It's not really why he signed up to be an astronaut, but like it or not, Mike Barratt and his eyes have become a science project.
The eye charts he reads, the red drops that turn his eyes yellow and the ultrasounds being performed on him could determine whether he or any other astronaut ever journeys into deep space or sets foot on other worlds.
NASA's new priority is how to protect astronauts from going blind on the years-long trip to get wherever they are going.
"I absolutely agree that this is our number one priority," Barratt said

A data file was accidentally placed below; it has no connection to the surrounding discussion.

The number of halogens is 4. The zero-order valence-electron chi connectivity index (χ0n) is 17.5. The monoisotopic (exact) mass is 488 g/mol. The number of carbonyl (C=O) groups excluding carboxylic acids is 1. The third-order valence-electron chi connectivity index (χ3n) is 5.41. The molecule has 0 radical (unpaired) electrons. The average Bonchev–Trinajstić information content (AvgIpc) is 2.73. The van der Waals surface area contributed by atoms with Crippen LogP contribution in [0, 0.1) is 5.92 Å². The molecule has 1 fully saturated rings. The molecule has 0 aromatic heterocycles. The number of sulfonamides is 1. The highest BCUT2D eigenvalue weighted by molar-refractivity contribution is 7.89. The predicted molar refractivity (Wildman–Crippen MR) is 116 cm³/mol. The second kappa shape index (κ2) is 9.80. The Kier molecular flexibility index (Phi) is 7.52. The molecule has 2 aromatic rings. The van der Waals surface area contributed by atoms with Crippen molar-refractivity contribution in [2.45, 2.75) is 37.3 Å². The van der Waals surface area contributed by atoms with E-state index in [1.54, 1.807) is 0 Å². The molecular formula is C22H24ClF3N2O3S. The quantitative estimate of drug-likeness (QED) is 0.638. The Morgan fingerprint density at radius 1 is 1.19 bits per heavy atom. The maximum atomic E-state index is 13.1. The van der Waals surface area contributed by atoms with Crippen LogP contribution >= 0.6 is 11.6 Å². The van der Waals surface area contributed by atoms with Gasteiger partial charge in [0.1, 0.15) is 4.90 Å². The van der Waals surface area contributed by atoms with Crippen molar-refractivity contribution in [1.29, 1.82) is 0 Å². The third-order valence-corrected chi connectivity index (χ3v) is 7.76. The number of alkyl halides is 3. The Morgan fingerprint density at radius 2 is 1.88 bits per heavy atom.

In the past few years, about half of the astronauts aboard the international space station have developed an increasing pressure inside their heads, an intracranial pressure that reshapes their optic nerve, causing a significant shift in the eyesight of male astronauts. Doctors call it papilledema.
Female space travelers have not been affected.
Some of the astronauts slowly recover. Others have not.